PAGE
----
Also, a caveat that while I found these items sufficient for Antarctica in January. If you're visiting in March, I am not sure how much the weather would have changed by then so it's best to call your cruise operator and ask for their advice as well.

Toiletries/miscellaneous items
  • Sunblock (ideally SPF 45+)
  • Sunglasses
  • Seasick pills/ear patches (to this day, I have not met a traveller who did not need this for the Drake Passage. If you actually survived that sea without any help, please come forward.)
  • Pair of ordinary gloves, preferably of the waterproof/leather variety
  • Pair of glove liners or something thin enough for you to use your SLR camera
  • Swimsuit-- for the polar plunge that you may not intend to do but will end up doing anyway
Because going to such a remote location is a once-in-a-lifetime trip, we tend to overpack. Having concluded my own trip, this is what I've found to be surprisingly unnecessary for an Antarctic journey.

  • Tripod-- unless you happen to own the massive Canon 70-200mm f/2.8 IS L or a similar lens. We only had around 3 people bring a tripod on our ship
  • Wellingtons/rubber boots -- at least, Quark provided them. Check with your operator before you go
  • Hair dryer
  • Antarctica books -- the library onboard the Orlova has extremely well-stocked with Lonely Planet guides and books on the adventures of the great Antarctic explorers.

Friday, February 20, 2009

Upcoming topics

1. Packing list: what to pack and what to leave at home
2. Photography tricks for Antarctica

Wednesday, February 18, 2009


If it weren't for Sharrie's travel blog, I may have never gone to Antarctica at such an early point in my life. So it is only right that I repay her favour by passing on tips to future adventurers to the far end of the world. The following deals with most of the FAQs I've gotten from people, but if you have more questions, email me at leighwillbe (at) gmail (dot) com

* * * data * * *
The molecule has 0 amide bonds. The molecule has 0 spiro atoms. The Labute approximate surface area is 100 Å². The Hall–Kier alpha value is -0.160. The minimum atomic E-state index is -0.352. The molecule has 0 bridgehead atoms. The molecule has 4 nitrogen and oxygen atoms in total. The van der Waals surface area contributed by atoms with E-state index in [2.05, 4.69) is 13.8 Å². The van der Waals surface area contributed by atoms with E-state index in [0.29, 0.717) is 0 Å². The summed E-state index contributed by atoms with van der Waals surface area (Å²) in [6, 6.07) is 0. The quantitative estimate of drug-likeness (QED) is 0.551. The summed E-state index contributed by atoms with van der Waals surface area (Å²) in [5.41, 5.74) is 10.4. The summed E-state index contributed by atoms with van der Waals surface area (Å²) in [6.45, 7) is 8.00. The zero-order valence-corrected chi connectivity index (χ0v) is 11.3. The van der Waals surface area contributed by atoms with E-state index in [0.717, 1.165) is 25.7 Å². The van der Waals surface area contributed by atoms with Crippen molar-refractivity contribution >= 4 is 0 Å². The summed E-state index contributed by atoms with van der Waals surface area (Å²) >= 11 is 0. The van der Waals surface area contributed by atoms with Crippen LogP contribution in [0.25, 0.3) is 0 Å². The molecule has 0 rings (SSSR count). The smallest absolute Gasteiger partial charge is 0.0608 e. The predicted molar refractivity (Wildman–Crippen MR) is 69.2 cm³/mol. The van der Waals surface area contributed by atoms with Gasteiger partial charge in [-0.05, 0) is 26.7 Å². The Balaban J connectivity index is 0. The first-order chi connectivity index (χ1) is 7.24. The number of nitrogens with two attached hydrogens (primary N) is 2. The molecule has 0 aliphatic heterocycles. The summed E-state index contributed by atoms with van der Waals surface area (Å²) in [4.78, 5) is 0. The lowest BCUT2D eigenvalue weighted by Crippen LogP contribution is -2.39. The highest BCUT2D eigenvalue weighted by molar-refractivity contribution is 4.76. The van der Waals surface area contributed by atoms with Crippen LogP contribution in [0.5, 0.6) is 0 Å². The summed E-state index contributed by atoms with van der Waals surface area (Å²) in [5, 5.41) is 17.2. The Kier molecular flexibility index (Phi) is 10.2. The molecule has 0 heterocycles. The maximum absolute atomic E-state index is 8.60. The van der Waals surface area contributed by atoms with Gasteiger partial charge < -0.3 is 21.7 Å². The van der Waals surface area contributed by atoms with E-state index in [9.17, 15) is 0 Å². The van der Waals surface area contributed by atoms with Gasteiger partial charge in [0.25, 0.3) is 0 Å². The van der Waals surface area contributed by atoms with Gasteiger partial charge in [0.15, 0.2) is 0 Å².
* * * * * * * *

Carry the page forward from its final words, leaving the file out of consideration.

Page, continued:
1. How did you go about planning your trip?
2. Which cruise operator did you travel with?
3. How long was your trip?
4. How was the food? Are there provisions for vegetarians?
5. What factors should I consider when picking a ship?
6. Is it true that we can get last minute discounts for cruises?
7. Was it expensive?

1. How did you go about planning your trip?
Like most things in life-- one step at a time. There is only a narrow window for commerical travel to Antarctica. The season goes from November to early March. With the limited number of ships heading south, book your ship early. Same thing applies to booking flights down to Ushuaia. Also, remember that the more connecting flights you have, the higher the risk of missing connections and, worse yet, losing your checked-in luggage. This did indeed happen to a passenger on my trip, so pack light and be prepared for the very worst. I chose to stop over in Buenos Aires for a few days before heading to Ushuaia, just to give myself wriggle room should there be flight delays in getting to Argentina.

Once you've confirmed your cruise and flights, starting drawing up a list of things to pack. Refer to my other blog entry for a recommended packing list.

You may also want to buy an Antarctica travel guide to read beforehand. For a variety of reasons, you will probably not be in a mood to read all that much while on the ship. Lonely Planet has a great guide that coveres virtually all aspects of the trip. At least read the legendary expeditions of Scott and Shackleton before you go; your trip would be so much richer for it.

2. Which cruise operator did you travel with?
Quark Expeditions! They were simply fantastic and if I were to visit Antarctica again (no mere dream, that) I would go with them in a heartbeat. You can learn more about the multitude of Arctic and Antarctic expeditions they offer at

Quark has a very experienced and professional expedition team. Each ship would have an expedition leader, asst. expedition leader, glaciologist, marine biologist, ornithologist, and historian. Their lectures are engaging, and they are simply fun people to hang out with.

3. How long was your trip?
All told, the Classic Antarctica itinerary was 11 days (of which 10 were spent at sea/in Antarctica). I thought it was a reasonable length for a first timer down to Antarctica because we managed so many landings during those 4 days when we were actually in Antarctica that at the end I was actually feeling quite tired.

4. How was the food? Are there provisions for vegetarians?
Quark's hotel and catering team does a tremendous job with the dining experience. Loads of vegetarian options (some so delicious that I occasionally switched over from the Argentinian steaks to try the vegetarian dishes). Lunch and dinner were 4-course affairs with salad buffets, a la carte soups, entrees, and dessert. As another traveller said, one practically had to be rolled off the ship at the end of the trip.

A fun fact: the chefs never repeat a single meal throughout each travel season, never mind on a single cruise.